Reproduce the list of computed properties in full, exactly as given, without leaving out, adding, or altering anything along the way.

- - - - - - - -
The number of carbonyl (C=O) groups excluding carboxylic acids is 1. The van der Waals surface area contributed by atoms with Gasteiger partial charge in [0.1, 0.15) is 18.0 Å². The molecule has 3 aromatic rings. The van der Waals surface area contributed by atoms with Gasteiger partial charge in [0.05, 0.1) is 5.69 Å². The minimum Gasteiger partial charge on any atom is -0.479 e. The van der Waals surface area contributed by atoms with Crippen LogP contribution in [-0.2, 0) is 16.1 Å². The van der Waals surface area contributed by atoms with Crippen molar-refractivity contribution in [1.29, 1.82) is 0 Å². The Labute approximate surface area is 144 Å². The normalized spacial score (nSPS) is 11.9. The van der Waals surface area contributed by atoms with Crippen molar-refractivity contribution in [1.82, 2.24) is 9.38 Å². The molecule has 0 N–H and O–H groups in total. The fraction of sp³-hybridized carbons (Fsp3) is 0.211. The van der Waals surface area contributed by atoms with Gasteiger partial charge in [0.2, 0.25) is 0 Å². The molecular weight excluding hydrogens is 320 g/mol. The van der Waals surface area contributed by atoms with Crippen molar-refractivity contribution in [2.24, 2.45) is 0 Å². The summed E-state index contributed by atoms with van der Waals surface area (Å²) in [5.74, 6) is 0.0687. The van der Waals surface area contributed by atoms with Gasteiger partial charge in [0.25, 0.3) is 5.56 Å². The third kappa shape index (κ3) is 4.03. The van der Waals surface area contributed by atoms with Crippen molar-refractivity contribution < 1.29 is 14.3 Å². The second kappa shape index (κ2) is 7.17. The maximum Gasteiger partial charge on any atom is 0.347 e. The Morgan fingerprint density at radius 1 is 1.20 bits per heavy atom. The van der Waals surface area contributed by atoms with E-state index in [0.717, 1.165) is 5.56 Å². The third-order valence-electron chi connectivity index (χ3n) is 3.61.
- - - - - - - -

The number of carbonyl (C=O) groups excluding carboxylic acids is 1. The van der Waals surface area contributed by atoms with Gasteiger partial charge in [0.1, 0.15) is 18.0 Å². The molecule has 3 aromatic rings. The van der Waals surface area contributed by atoms with Gasteiger partial charge in [0.05, 0.1) is 5.69 Å². The minimum Gasteiger partial charge on any atom is -0.479 e. The van der Waals surface area contributed by atoms with Crippen LogP contribution in [-0.2, 0) is 16.1 Å². The van der Waals surface area contributed by atoms with Crippen molar-refractivity contribution in [1.29, 1.82) is 0 Å². The Labute approximate surface area is 144 Å². The normalized spacial score (nSPS) is 11.9. The van der Waals surface area contributed by atoms with Crippen molar-refractivity contribution in [1.82, 2.24) is 9.38 Å². The molecule has 0 N–H and O–H groups in total. The fraction of sp³-hybridized carbons (Fsp3) is 0.211. The van der Waals surface area contributed by atoms with Gasteiger partial charge in [0.2, 0.25) is 0 Å². The molecular weight excluding hydrogens is 320 g/mol. The van der Waals surface area contributed by atoms with Crippen molar-refractivity contribution in [2.24, 2.45) is 0 Å². The summed E-state index contributed by atoms with van der Waals surface area (Å²) in [5.74, 6) is 0.0687. The van der Waals surface area contributed by atoms with Gasteiger partial charge in [0.25, 0.3) is 5.56 Å². The third kappa shape index (κ3) is 4.03. The van der Waals surface area contributed by atoms with Crippen molar-refractivity contribution < 1.29 is 14.3 Å². The second kappa shape index (κ2) is 7.17. The maximum Gasteiger partial charge on any atom is 0.347 e. The Morgan fingerprint density at radius 1 is 1.20 bits per heavy atom. The van der Waals surface area contributed by atoms with E-state index in [0.717, 1.165) is 5.56 Å². The third-order valence-electron chi connectivity index (χ3n) is 3.61.